Is Grind Particle Size the Elephant in the Room?

With the proliferation of new or revitalized coffee (e.g. pourover, vac pots, Chemex, press pot, etc.) and espresso (soft preinfusion, pressure manipulation) brew methods, one can now enjoy a wide array of taste profiles on the same coffee prepared in different ways. In conjunction with innovations in green coffee supply chain, this is even more relevant. However, there appears to be a lack of standardized preparation methodologies and standardized assessments (both qualitative and quantitative) for these popular brewing methods. This has led to a wide degree of differences among common industry practices and resulting cup qualities.  One of these variables is grind particle size.

For whatever reason, coffee grind particle size has not been “as” fiercely discussed in the spotlight as many other topics e.g. PID, much less a common conclusion. Yet, appropriate grind size can be the limiting factor to a quality beverage. There are no grind size standards or protocol for various brew methods set forth by leading industry groups (though there is a brief grind size specification on SCAA’s cupping protocol). Worst of all, the grind size markings on any grinder are inconsistent (grinders among same brand or even in the same model), non-standardized, and non-transferable. Further, the markings become even less relevant as the burrs wear down over its lifespan.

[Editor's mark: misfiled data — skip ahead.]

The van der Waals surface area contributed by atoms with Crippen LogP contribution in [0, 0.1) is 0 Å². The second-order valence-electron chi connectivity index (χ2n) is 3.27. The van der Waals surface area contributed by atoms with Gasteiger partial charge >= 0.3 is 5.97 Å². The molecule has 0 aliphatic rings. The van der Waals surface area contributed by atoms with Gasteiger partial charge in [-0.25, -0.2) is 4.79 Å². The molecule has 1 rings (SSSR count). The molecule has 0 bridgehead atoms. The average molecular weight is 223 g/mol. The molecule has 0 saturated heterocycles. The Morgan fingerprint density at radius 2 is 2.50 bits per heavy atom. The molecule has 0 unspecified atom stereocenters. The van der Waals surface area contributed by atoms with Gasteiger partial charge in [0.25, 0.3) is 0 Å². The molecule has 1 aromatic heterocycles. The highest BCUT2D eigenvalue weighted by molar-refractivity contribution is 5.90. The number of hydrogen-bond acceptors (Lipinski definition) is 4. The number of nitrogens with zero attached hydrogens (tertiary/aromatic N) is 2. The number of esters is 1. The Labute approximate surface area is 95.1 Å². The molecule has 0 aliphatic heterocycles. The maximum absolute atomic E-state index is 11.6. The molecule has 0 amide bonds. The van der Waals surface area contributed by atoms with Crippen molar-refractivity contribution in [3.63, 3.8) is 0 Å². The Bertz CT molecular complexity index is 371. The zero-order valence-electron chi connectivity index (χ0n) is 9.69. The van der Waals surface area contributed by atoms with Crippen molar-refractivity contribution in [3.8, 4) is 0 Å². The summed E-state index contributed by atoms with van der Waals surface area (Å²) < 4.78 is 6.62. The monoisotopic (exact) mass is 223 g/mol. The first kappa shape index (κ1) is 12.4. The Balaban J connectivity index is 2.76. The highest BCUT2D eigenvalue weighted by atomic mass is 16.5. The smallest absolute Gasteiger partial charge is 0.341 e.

There are Rotaps and other sieve shakers available for the purpose of grind particle size and distribution analysis. Unfortunately, they are inherently expensive, bulky/heavy, and prohibitive in wider adoption (they’re meant for labs).

Coffee grind sizer

Alas, there is the Coffee Grind Sizer. This mini Rotap first made its quiet debut a few years back but, for whatever reason, never made a splash. The beauty of this product are its relative cheap price tag and portability. Exporting refined brewing parameters from the roasting/cupping lab to retail environments can be done with exactness and ease.

To use, pop open the cap and fill it with coffee, then shake it like a rainstick (dancing to music might help). You will end up with coffee grinds separated by size in 5 compartments. Such particle size distribution by weight profile can be used to, for example, compare grinder consistency, burr wear, standardize brew parameters, etc.

More post(s) on usage and applications of the coffee grind sizer will come in the near future. In the meantime, if you have an extra $200, check out one of these and see what you can come up with.

What’s Next?

It’s been almost 3 years since Stumptown has opened their beautiful roasting facility and cafes in Seattle. No matter which roaster you work for or which coffee you prefer, it’s undeniable that Stumptown has had a profound influence over Seattle’s coffee scene. Without getting into who’s coffee is better and whatnot, it’s fair to say that everybody has been upping their game for sure. To that, more power to them all.

Stumptown Seattle's Mistral.
Stumptown Seattle’s Mistral.

This brings up an interesting question – with the proliferation of 3rd wave coffee, what’s next? 4th wave? What are the parameters of this next stage of evolution?